By Garfield Robinson
Two vital late wickets, one in the very last over of the day, severely diminished whatever prospects the West Indies had of pressing to victory on the last day at Dominica. Australia was bowled out for 259 with Shane Shillingford ending with match figures of 10 for 219 to become the first West Indian spinner to take ten wickets in a test since Lance Gibbs did it in 1966.
The target was 370 and Chanderpaul and Bravo were progressing with little bother when with seven overs to go Harris silenced the gathering when he induced Bravo to edge a delivery going slightly across him for Wade to take well to his left. The pair added 110 runs,and while they were in the middle their team would have harbored some hope of achieving what would have been an outstanding victory. As the game now stands, with the West Indies at 173/5 and requiring another 197 runs, Australia should be celebrating victory long before the scheduled close on the fifth day.
The openers fell cheaply: Barath, without a run on the board, was brilliantly caught by Cowan at square leg when he failed to keep down a flick off Hilfenhaus, while Brathwaite ill advisedly tried to pull Clarke, bowling his first over, and was LBW for 14. Powell again flattered with his upright stroke-play. He latched on to anything loose and appeared to be in little trouble when he went half-heartedly forward and allowed Lyon to sneak one through the gate to bowl him.
Chanderpaul, who became the second West Indian after Brian Lara to score more than 10,000 test runs when he crossed 14, then joined Bravo and one felt that if the West Indies were to get close to the target then this pair would have to bring them most of the way. Chanderpaul was his usual self: nudging, deflecting, glancing, eschewing all risks but taking whatever scoring opportunities came his way. On a pitch still providing the spinners with bounce and turn he played exactly one sweep shot. There was also a single drive through the covers for 4 off Hilfenhaus when he was confident he got close enough to the pitch. He reached 50, which came off just 90 balls, when he edged Harris past slip for 4 and was so at ease that a big score looked on the cards.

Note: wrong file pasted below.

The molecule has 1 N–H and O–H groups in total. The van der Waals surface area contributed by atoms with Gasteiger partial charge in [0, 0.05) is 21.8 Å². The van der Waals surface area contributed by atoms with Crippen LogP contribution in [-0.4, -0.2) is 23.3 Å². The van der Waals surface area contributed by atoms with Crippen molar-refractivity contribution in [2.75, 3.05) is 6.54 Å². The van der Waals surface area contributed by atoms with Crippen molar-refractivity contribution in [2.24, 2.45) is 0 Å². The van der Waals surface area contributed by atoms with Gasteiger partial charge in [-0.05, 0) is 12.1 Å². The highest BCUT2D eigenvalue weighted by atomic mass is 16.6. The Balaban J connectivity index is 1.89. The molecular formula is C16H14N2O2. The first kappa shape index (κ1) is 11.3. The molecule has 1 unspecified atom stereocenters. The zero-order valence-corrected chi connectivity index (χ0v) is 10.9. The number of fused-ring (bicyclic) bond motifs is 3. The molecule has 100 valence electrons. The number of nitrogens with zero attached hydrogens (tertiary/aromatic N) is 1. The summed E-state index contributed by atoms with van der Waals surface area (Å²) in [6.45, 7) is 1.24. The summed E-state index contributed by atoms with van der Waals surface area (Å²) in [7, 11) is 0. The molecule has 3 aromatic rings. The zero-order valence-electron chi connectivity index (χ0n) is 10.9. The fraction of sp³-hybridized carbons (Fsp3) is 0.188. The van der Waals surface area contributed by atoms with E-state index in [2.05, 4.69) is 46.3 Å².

Bravo was only slightly less secure. Unlike his partner, he was quite willing to play the big off-drive, once having a lucky escape when a miscued onejust managed to evade the midwicket fielder. Not as skilled as Chanderpaul in ticking over the runs, he waited on the loose ball and tried to put them away.
Clarke had rung the changes rapidly in an attempt to separate the two. Watson was two overs into his second spell, with just seven to go before the close when the partnership was broken.
Past behavior of this team suggests that the 215 needed to achieve victory already represented too heavy a lift for the remaining batsmen. Yet things got even worse in the last over of the day when Clarke had Chanderpaul LBW after a referral. It was a fatal blow.
Australia, 200/6 overnight, started the day in a hurry. Hussy swept a badly directed first delivery from Shillingford for 4. Next over Harris played an on-drive worthy of Michael Clarke and nine came from Sammy’s first over of the day. But the turn and bounce that has been present for almost the entire match indicated that batting was not going to be without hazard.
Hussy was the first to go when a sharply turning delivery from Shillingford found the edge of his defensive bat and Sammy took the catch at slip.Starc was lucky to survive for as long as he did and in one over from Shillingford he did not connect with a single delivery. But he got in some telling blows, including a six hit high over long on. He was last out for a valuable 21 when Roach bowled him through the gate with a ball slanting in from round the wicket.
Earlier Harris had top-edged an attempted slog-sweep that went skyward and Baugh took the easy catch. Next over Hilfenhaus became Shillinford’s tenth victim for the match when he got one to bounce alarmingly and Brathwaite leapt to his right to take a catch that seemed to come off the bat’s handle. Lyon, who tried to sweep everything, sometimes successfully, was left not out on 12.
Australia had added 59 very valuable runs, leaving the West Indies with a huge mountain to climb. Chanderpaul and Bravo took them some way up, and had threatened to bring them much farther before they both fell close to the end of play. If they succeed in ascending all the way to the top on the fifth day, it will be nothing short of a miracle.